For 94-95 cars: the colors are different. The White/Red wire (TAB control) is White/Orange (Pin 31 on the PCM). The Green/Black wire (TAD control) should be Brown (pin 34 at the PCM). Thanks to HISSIN50 for this tip.

    Testing the system:

    To test the computer, you can use a test light across the TAB or TAD wiring connectors and dump the codes. When you dump the codes, the computer does a self test that toggles every relay/actuator/solenoid on and off. When this happens, the test light will flicker.

    Disconnect the big hose from smog pump: with the engine running you should feel air output. Reconnect the smog pump hose & apply vacuum to the first vacuum controlled valve: Its purpose is to either dump the pump's output to the atmosphere or pass it to the next valve.

    The next vacuum controlled valve directs the air to either the cylinder heads when the engine is cold or to the catalytic converter when the engine is warm. Disconnect the big hoses from the back side of the vacuum controlled valve and start the engine. Apply vacuum to the valve and see if the airflow changes from one hose to the next.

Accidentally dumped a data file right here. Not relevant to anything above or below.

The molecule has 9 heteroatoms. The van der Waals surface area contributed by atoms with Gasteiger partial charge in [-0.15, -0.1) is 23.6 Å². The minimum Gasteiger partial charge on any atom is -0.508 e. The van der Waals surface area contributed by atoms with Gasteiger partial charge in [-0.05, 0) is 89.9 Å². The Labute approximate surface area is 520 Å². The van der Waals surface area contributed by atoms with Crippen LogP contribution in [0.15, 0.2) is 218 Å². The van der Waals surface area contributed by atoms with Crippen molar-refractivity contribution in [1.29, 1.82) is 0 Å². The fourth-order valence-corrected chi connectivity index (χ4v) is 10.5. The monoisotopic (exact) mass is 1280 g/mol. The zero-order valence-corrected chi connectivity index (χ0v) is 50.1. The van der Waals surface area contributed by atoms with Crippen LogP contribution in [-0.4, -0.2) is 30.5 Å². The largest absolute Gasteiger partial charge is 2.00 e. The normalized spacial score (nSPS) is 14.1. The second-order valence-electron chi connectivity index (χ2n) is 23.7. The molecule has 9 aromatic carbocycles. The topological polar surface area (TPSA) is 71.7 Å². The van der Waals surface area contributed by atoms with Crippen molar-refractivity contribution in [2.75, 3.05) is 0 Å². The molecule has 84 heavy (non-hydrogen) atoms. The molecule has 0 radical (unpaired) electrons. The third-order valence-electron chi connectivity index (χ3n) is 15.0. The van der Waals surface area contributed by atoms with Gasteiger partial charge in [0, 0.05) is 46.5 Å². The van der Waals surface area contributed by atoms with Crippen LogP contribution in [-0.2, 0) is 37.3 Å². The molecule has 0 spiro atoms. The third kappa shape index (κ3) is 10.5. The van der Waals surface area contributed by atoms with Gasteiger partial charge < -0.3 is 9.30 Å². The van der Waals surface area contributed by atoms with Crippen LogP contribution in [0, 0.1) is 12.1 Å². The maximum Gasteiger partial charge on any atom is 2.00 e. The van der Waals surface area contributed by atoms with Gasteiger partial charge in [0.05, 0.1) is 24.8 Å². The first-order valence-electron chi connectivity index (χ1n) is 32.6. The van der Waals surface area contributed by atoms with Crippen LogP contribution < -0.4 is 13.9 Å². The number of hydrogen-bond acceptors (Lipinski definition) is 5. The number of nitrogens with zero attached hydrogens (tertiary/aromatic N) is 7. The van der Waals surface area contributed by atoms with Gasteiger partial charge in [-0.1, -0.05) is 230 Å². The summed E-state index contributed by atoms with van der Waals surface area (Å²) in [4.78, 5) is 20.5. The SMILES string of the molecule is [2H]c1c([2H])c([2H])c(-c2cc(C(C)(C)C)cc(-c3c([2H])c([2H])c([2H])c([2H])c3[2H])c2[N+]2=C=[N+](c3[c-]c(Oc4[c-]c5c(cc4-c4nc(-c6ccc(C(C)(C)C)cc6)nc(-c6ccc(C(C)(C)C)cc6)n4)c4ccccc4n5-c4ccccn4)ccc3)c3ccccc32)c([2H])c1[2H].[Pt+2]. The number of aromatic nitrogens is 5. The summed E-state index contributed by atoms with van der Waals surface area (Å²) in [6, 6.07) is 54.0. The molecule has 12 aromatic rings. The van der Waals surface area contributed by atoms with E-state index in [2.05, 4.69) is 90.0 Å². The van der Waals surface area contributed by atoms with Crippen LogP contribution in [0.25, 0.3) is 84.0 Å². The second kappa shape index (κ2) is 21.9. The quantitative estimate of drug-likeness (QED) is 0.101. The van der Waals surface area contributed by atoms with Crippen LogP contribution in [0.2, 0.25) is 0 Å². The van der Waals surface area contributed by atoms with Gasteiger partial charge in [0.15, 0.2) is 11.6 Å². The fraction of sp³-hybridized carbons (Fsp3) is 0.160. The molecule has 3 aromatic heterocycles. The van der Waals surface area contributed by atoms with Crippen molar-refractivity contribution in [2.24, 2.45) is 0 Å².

The two electrical controlled vacuum valves mounted on the rear of the passenger side wheel well turn the vacuum on & off under computer control. Check to see that both valves have +12 volts on the red wire. Then ground the white/red wire and the first solenoid should open and pass vacuum. Do the same thing to the light green/black wire on the second solenoid and it should open and pass vacuum.

    Remember that the computer does not source power for any actuator or relay, but provides the ground necessary to complete the circuit. That means one side of the circuit will always be hot, and the other side will go to ground or below 1 volt as the computer switches on that circuit.